Here are the first two paragraphs of Colorado senatorial candidate Cory Gardner's official position on immigration, as written on his congressional website:
Gardner: Our first line of defense against illegal immigration is the border, and it is the federal government's job to make sure that it is secure. Americans are tired of watching the political establishment lack the will to enforce our nation's laws when it comes to border security and immigration policy.
The solution to the problem isn't for the Justice Department to file a taxpayer-funded lawsuit against the Governor of Arizona for responding to a law enforcement crisis. It isn't giving amnesty to the 12-20 million illegal immigrants in this country, or giving those people benefits that will only encourage more illegal immigration.
Those four sentences embody the tone of Gardner's approach to immigration throughout his political career. Tough. Inflexible. Mean.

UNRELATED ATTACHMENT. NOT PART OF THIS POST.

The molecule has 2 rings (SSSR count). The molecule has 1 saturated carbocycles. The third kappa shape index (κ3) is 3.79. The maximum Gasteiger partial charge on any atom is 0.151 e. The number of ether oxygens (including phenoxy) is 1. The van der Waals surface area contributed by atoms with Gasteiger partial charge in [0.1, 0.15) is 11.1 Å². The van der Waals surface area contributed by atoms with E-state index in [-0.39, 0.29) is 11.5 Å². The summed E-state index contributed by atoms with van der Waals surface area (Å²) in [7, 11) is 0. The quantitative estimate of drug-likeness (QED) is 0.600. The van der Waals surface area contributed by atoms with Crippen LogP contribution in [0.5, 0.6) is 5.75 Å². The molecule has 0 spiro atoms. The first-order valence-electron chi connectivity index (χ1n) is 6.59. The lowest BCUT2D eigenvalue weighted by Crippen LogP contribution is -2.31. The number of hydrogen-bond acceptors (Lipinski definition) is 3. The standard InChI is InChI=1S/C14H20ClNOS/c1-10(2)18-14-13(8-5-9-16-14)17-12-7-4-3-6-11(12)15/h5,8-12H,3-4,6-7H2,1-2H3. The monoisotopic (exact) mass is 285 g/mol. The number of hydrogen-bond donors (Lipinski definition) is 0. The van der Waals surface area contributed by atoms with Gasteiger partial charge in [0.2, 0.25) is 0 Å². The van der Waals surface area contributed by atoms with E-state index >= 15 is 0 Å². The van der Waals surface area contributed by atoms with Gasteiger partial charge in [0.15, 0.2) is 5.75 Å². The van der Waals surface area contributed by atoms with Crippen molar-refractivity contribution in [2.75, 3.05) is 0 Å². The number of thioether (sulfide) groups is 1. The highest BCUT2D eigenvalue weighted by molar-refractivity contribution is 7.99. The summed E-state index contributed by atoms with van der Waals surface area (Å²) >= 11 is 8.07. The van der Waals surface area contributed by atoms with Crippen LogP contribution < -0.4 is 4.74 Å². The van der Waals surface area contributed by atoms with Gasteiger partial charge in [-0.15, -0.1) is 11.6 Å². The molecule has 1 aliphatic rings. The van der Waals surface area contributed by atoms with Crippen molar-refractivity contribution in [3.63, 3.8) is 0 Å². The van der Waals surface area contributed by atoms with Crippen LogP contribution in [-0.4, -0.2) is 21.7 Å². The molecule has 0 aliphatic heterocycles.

So it's been a surprise lately, as he's been gearing up to face Democrat Mark Udall in November's election, to hear Gardner talk about allowing undocumented immigrants to stay in the United States.
Or to see him last week cite "legal ambiguities," break with fellow Republicans, and vote against ending President Obama's policy of allowing young undocumented immigrants to avoid deportation for at least two years.
I mean, just over a year ago, he voted with Republicans to overturn the exact same policy.
Asked last week by The Denver Post's Mark Matthews to explain his June 6, 2013, vote to deport young immigrants, Gardner said in a statement, "The immigration debate is in a different place than it was."
If that's true, then why is Gardner still opposed, as Matthews reports, to addressing the tuition needs of undocumented students until border security issues are solved to Gardner's unspecified satisfaction?
Ditto with respect to his staunch opposition to an immigration bill, passed by a solid 68-32 majority in the U.S. Senate, only to be rejected by Gardner and the Republican-controlled House of Representatives.
Why does the Gardner's own congressional website invoke Arizona's anti-immigration law, which, had it not been overturned by the U.S. Supreme Court, would have allowed police to detain anyone even suspected of being a illegal immigrant?
Why doesn't Gardner act as if immigration reform is in a different place than it was a year ago, instead of just talk like it is.